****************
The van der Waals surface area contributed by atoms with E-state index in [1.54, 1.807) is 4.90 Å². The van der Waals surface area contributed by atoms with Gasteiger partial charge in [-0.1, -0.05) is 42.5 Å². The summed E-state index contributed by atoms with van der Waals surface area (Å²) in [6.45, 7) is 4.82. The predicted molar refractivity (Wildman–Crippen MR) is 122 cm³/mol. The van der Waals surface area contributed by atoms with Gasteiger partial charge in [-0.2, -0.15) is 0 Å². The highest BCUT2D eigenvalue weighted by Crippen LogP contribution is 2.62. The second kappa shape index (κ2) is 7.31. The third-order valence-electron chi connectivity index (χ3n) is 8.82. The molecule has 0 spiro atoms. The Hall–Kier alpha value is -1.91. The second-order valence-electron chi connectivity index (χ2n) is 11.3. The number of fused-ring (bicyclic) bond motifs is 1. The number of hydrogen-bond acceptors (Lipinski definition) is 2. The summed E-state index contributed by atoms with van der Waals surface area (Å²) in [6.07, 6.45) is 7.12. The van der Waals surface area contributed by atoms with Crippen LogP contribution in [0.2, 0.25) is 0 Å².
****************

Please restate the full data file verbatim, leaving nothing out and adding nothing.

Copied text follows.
The van der Waals surface area contributed by atoms with E-state index in [1.54, 1.807) is 4.90 Å². The van der Waals surface area contributed by atoms with Gasteiger partial charge in [-0.1, -0.05) is 42.5 Å². The summed E-state index contributed by atoms with van der Waals surface area (Å²) in [6.45, 7) is 4.82. The predicted molar refractivity (Wildman–Crippen MR) is 122 cm³/mol. The van der Waals surface area contributed by atoms with Gasteiger partial charge in [-0.2, -0.15) is 0 Å². The highest BCUT2D eigenvalue weighted by Crippen LogP contribution is 2.62. The second kappa shape index (κ2) is 7.31. The third-order valence-electron chi connectivity index (χ3n) is 8.82. The molecule has 0 spiro atoms. The Hall–Kier alpha value is -1.91. The second-order valence-electron chi connectivity index (χ2n) is 11.3. The number of fused-ring (bicyclic) bond motifs is 1. The number of hydrogen-bond acceptors (Lipinski definition) is 2. The summed E-state index contributed by atoms with van der Waals surface area (Å²) in [6.07, 6.45) is 7.12. The van der Waals surface area contributed by atoms with Crippen LogP contribution in [0.2, 0.25) is 0 Å².